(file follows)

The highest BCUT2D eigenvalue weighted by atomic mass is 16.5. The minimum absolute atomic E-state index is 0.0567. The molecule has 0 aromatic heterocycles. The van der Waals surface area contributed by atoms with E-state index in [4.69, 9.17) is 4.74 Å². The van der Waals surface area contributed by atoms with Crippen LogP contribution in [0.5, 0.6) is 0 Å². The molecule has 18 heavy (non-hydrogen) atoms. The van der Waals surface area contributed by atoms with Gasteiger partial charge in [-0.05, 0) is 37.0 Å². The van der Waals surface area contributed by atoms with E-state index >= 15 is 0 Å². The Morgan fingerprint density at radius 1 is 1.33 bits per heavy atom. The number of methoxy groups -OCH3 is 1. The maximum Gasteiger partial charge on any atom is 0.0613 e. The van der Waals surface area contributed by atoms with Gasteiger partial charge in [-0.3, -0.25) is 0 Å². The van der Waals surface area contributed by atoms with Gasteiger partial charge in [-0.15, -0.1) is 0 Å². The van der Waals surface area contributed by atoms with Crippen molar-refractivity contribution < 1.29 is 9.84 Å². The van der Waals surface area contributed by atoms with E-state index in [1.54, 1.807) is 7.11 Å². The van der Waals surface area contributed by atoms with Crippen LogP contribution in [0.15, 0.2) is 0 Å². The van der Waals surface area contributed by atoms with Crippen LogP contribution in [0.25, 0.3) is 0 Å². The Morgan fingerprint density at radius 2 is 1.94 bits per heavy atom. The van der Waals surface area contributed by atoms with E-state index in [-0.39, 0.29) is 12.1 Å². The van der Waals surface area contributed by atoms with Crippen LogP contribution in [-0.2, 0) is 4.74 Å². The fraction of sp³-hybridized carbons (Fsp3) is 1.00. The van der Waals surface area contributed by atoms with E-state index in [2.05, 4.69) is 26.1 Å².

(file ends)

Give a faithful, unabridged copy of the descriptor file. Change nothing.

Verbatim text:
The highest BCUT2D eigenvalue weighted by atomic mass is 16.5. The minimum absolute atomic E-state index is 0.0567. The molecule has 0 aromatic heterocycles. The van der Waals surface area contributed by atoms with E-state index in [4.69, 9.17) is 4.74 Å². The van der Waals surface area contributed by atoms with Crippen LogP contribution in [0.5, 0.6) is 0 Å². The molecule has 18 heavy (non-hydrogen) atoms. The van der Waals surface area contributed by atoms with Gasteiger partial charge in [-0.05, 0) is 37.0 Å². The van der Waals surface area contributed by atoms with E-state index >= 15 is 0 Å². The Morgan fingerprint density at radius 1 is 1.33 bits per heavy atom. The number of methoxy groups -OCH3 is 1. The maximum Gasteiger partial charge on any atom is 0.0613 e. The van der Waals surface area contributed by atoms with Gasteiger partial charge in [-0.3, -0.25) is 0 Å². The van der Waals surface area contributed by atoms with Gasteiger partial charge in [-0.15, -0.1) is 0 Å². The van der Waals surface area contributed by atoms with Crippen molar-refractivity contribution < 1.29 is 9.84 Å². The van der Waals surface area contributed by atoms with E-state index in [1.54, 1.807) is 7.11 Å². The van der Waals surface area contributed by atoms with Crippen LogP contribution in [0.15, 0.2) is 0 Å². The van der Waals surface area contributed by atoms with Crippen LogP contribution in [0.25, 0.3) is 0 Å². The Morgan fingerprint density at radius 2 is 1.94 bits per heavy atom. The van der Waals surface area contributed by atoms with E-state index in [-0.39, 0.29) is 12.1 Å². The van der Waals surface area contributed by atoms with Crippen LogP contribution in [-0.2, 0) is 4.74 Å². The fraction of sp³-hybridized carbons (Fsp3) is 1.00. The van der Waals surface area contributed by atoms with E-state index in [2.05, 4.69) is 26.1 Å².